March 24, 2006

Mac OS X turns 5 and Rotor turns 2

Mac OS X is five years old today. John Siracusa's article about the occasion is a great read. So is Jens Alfke's post, in which you can sense the pride that I and undoubtedly many of the other folks who have worked so hard on the OS feel. I still have my Apple shirt with the Mac OS X logo and "The future is here" on the front, and "March 24, 2001" on the back, and every time I look at it I smile. I'm so glad I was able to be there for the start of the whole thing and that I've been able to contribute my share.

If you'd told me five years ago when I was struggling to get JavaSound to work in time for Mac OS X 10.0, that by this time in 2006 I'd've helped moved the operating system to Intel and would have code in lots of components of the system from the kernel to Mail, I would've thought you were insane. It's been a great five years. I'm not even going to try to guess what I'll have worked on by the time Mac OS X is ten. I'm sure it'll be something I'd never expect today.

In the interim between working on Java (as an intern) and the Intel project, I was at Microsoft working on the Shared Source CLI, also known as Rotor. We shipped a 1.0 release in late 2002 for Windows, FreeBSD, and Mac OS X, and then most of the development team moved on. Yesterday, Rotor 2.0 shipped. Sadly, it retains one of the worst features of the 1.0 release and drops the bits that made it interesting to me. The one it retains is the license -- you can do whatever you want with it, but you can't use it commercially. That essentially restricts it to academia, which means that it's all but impossible to build any sort of community around the software.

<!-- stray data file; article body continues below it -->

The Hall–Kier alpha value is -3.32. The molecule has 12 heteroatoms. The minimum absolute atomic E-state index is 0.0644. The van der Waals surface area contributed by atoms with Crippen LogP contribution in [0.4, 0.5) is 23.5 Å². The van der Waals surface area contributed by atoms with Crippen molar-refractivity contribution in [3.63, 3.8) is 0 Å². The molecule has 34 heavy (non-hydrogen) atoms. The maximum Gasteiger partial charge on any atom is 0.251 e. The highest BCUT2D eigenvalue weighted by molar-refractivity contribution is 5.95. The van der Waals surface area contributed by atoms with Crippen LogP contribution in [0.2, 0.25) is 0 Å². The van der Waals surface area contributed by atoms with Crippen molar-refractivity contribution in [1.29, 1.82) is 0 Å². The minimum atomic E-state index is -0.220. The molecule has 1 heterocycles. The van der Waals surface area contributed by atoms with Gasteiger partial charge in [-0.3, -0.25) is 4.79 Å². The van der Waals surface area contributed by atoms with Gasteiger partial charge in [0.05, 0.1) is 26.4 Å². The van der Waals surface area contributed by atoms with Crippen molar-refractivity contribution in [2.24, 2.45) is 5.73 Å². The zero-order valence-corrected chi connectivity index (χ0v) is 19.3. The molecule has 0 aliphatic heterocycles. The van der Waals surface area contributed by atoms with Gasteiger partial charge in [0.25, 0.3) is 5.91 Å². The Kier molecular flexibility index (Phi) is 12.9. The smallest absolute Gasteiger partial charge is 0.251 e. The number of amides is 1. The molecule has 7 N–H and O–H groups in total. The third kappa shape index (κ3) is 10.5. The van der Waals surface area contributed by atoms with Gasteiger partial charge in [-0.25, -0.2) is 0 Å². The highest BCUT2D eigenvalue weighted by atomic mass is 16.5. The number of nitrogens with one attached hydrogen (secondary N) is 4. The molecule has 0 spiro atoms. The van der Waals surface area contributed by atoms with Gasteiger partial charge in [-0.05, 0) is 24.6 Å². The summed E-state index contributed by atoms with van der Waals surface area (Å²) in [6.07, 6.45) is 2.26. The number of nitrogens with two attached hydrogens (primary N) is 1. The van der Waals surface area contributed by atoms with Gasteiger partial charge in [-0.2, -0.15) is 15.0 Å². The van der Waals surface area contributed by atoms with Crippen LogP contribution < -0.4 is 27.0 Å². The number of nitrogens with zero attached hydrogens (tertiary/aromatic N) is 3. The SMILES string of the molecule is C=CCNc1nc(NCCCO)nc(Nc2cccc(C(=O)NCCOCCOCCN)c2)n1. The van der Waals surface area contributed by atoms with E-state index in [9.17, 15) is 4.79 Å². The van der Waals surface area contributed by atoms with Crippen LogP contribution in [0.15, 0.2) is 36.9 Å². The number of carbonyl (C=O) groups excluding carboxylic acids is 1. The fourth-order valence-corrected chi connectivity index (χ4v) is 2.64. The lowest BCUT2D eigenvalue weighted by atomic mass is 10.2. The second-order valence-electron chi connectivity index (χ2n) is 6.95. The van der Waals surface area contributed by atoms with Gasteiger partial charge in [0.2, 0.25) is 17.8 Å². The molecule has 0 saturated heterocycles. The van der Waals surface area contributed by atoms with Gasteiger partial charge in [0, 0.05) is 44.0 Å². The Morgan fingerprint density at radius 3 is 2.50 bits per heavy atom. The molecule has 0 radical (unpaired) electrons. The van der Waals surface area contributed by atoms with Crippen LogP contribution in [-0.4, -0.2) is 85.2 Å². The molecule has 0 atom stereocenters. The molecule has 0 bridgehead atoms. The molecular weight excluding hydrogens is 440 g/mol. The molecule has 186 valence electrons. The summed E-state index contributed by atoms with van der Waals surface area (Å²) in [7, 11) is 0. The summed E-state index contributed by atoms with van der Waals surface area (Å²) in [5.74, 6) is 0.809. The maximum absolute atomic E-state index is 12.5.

To make matters worse, Rotor 2.0 is only available for Windows. Much of the point of the original version was to show that the core of .NET was portable and to create interest in .NET and related Microsoft technologies among people who wouldn't normally be using Microsoft products. In making the new version only available on Windows Microsoft appears to have given up on that point, at least for now. It's a shame.

It's obviously just a coincidence that Mac OS X's fifth birthday and Rotor 2.0's release were within a day of each other, but it presents a perfect opportunity for me to think about where I've been and what I've done professionally over the past five years. I don't think I could've asked for anything better. Hopefully I'll be able to post here again five years from now about how terrific the next five years have been.